Making More Magic

When a company like Disney Consumer Products has the momentum that's resulted in its retail sales of licensed merchandise doubling since 2001 and projects its retail sales to double again in the next five years, there'

April 6, 2018

6 Min Read

When a company like Disney Consumer Products has the momentum that's resulted in its retail sales of licensed merchandise doubling since 2001 and projects its retail sales to double again in the next five years, there's little a new executive vice president of global licensing can do except jump on board and be part of the magic. i1_440.jpg

And that's exactly what Jessica Dunne has been doing since she was promoted last month to the newly created position for DCP reporting directly to chairman Andy Mooney.

The new post for the world's No. 1 licensor doesn't call for a turnaround plan or radical change, but a leader that can fine tune execution, reinforce the quality aspect of the Disney brand, strengthen its relationships with retailers and licensees and focus on key areas of opportunity worldwide.

The fact is that DCP remains a bona fide growth company in brand licensing. And while her boss has set the bar extremely high—and has achieved many accomplishments over his near 10-year tenure—Dunne isn't intimidated or awed by Mooney's mantra or the lofty goals he recently announced. The seasoned and realistic executive is simply going to get it done her way and do a lot of the things that she's been doing for the past five years that are required in order to get DCP to the next level and accomplish Mooney's goals, which she has now taken ownership of, as well. i2_168.jpg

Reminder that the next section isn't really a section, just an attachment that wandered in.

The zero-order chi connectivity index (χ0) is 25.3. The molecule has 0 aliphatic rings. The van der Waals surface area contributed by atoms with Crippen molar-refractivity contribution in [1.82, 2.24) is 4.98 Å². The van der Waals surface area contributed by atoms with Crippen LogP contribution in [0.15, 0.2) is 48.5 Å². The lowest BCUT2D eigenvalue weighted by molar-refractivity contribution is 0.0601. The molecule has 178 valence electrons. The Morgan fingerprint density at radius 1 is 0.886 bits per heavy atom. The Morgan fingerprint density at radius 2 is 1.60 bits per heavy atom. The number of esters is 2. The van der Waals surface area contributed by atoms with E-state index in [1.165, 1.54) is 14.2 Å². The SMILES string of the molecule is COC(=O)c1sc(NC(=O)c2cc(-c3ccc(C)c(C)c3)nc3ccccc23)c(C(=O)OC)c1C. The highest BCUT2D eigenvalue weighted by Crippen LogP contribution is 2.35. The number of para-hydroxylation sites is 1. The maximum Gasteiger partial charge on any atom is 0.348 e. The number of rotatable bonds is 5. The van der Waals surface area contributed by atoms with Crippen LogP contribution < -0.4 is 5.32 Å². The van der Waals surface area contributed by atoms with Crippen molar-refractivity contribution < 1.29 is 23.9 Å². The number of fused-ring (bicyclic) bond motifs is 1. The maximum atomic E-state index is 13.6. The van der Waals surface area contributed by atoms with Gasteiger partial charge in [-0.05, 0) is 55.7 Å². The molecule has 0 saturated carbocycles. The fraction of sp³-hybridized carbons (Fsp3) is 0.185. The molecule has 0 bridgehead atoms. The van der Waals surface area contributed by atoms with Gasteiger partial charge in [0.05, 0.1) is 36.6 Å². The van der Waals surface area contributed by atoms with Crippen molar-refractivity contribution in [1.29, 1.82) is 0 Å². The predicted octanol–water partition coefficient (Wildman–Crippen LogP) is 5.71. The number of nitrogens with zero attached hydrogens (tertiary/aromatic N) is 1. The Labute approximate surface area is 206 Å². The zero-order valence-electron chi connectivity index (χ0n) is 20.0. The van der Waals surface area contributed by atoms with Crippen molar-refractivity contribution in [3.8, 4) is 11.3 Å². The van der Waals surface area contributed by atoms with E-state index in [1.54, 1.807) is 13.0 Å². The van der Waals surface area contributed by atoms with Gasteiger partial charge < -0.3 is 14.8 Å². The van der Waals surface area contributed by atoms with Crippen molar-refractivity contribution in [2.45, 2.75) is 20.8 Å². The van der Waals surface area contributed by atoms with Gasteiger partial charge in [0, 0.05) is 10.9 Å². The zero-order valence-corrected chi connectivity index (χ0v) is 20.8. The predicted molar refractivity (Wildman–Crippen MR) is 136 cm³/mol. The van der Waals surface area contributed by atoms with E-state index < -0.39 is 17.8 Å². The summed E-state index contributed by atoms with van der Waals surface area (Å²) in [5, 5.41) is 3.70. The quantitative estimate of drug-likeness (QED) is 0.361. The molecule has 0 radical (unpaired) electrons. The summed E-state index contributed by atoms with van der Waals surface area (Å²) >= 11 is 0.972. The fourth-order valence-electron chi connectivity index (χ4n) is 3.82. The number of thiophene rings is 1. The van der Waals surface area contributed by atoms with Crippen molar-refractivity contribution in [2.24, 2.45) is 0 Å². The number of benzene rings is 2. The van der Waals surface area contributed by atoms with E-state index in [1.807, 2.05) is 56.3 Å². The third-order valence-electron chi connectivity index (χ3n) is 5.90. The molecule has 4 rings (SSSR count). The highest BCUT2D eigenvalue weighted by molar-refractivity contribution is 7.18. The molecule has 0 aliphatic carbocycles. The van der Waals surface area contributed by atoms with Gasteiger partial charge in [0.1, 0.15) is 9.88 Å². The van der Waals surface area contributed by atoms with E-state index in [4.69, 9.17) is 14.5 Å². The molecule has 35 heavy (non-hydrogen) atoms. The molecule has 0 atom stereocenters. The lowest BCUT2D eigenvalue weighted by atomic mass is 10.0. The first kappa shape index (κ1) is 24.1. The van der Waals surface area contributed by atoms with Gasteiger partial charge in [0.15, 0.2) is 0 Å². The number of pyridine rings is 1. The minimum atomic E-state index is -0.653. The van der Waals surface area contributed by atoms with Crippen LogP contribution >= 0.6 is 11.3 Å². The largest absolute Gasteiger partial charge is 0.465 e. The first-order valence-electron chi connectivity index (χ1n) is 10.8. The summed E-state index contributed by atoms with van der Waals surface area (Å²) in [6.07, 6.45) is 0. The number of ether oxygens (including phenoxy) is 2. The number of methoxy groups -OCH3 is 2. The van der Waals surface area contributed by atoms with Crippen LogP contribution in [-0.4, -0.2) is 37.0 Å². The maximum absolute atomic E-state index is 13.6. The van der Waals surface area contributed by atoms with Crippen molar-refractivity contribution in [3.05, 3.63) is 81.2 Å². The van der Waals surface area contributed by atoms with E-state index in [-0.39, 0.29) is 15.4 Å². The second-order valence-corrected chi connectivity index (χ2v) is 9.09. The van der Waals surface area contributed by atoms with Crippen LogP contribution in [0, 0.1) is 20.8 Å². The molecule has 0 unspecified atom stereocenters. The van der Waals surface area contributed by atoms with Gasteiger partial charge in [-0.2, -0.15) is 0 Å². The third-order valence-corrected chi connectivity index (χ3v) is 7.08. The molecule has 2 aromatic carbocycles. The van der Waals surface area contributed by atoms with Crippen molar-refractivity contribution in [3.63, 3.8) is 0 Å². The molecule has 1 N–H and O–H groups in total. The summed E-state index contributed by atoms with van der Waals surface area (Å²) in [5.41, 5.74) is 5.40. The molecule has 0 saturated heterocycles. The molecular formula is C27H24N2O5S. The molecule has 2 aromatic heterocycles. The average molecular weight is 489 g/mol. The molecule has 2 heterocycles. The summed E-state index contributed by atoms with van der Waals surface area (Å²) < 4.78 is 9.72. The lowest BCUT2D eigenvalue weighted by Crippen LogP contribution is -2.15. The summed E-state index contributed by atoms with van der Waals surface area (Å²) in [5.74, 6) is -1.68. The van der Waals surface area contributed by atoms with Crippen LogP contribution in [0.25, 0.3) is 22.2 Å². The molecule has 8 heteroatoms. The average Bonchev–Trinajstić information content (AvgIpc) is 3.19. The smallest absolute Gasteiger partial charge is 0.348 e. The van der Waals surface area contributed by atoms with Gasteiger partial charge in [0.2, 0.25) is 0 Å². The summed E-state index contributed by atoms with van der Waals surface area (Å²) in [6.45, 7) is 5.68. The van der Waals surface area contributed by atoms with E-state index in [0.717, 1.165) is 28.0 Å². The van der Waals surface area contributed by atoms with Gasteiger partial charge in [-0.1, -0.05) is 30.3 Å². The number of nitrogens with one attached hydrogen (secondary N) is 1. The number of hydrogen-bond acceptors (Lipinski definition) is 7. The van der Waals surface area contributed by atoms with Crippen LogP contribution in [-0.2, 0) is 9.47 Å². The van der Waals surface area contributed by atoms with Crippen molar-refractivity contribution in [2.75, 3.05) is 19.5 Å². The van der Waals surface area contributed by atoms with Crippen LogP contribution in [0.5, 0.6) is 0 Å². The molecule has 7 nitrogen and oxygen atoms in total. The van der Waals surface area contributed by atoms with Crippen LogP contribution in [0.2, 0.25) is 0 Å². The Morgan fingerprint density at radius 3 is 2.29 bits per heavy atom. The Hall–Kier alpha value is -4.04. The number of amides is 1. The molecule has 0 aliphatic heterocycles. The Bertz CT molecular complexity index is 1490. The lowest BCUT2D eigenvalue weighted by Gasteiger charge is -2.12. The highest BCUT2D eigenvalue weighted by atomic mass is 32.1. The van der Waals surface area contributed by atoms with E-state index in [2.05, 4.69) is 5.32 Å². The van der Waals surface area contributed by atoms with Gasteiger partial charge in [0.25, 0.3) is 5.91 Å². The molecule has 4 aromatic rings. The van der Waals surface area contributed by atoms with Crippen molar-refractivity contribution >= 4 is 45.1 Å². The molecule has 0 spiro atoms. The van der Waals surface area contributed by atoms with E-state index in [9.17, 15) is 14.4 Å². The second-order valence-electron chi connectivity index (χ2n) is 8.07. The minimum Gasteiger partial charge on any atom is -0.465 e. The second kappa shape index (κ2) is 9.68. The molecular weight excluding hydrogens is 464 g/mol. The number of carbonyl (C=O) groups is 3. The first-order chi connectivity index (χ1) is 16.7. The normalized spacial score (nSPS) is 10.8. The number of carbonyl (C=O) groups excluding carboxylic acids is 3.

"DCP hasn't really changed its strategy in five or so years, and I don't see any reason to do anything fundamentally different except to focus on execution, raise the quality and communicate that there really is a difference," says Dunne, who joined DCP in November 2002 as senior vice president, global toys. Most recently, she served as executive vice president, global toys and electronics.

The financial goal that Mooney has set calls for DCP to double its business in the next five years from $27 billion in 2007 to more than $50 billion by 2012. DCP reported that retail sales of licensed merchandise are on track to exceed $30 million in fiscal 2008, a 12 percent increase over the prior year.

"It's the Disney difference that accounts for this unprecedented growth fueled by unmatched content and rich franchises nurtured across the Walt Disney Company," says Mooney. "We have diversified our portfolio of brands with 'High School Musical,' evergreens like Disney Princess and expanding franchises in Disney-Pixar's 'Cars 'and Disney Fairies. Simply put, there is no better time to be aligned with Disney." i3_89.jpg

So while Mooney spends a little more of his time spearheading the redevelopment of the Disney retail stores along with its newly named president Jim Fielding, Dunne is charged with overseeing the global licensing business.

Obviously, Mooney believes in Dunne as she received this accolade when the official announcement was made: "Since joining DCP in 2002, Dunne has transformed Disney Toys into a true toy company by emphasizing product quality and innovation, leveraging a greatly diversified property portfolio and integrating the insights and skills of the consumer electronics team. In the process she has more than doubled our toys business," he says, describing DCP's organizational changes as the most significant evolution since 2000.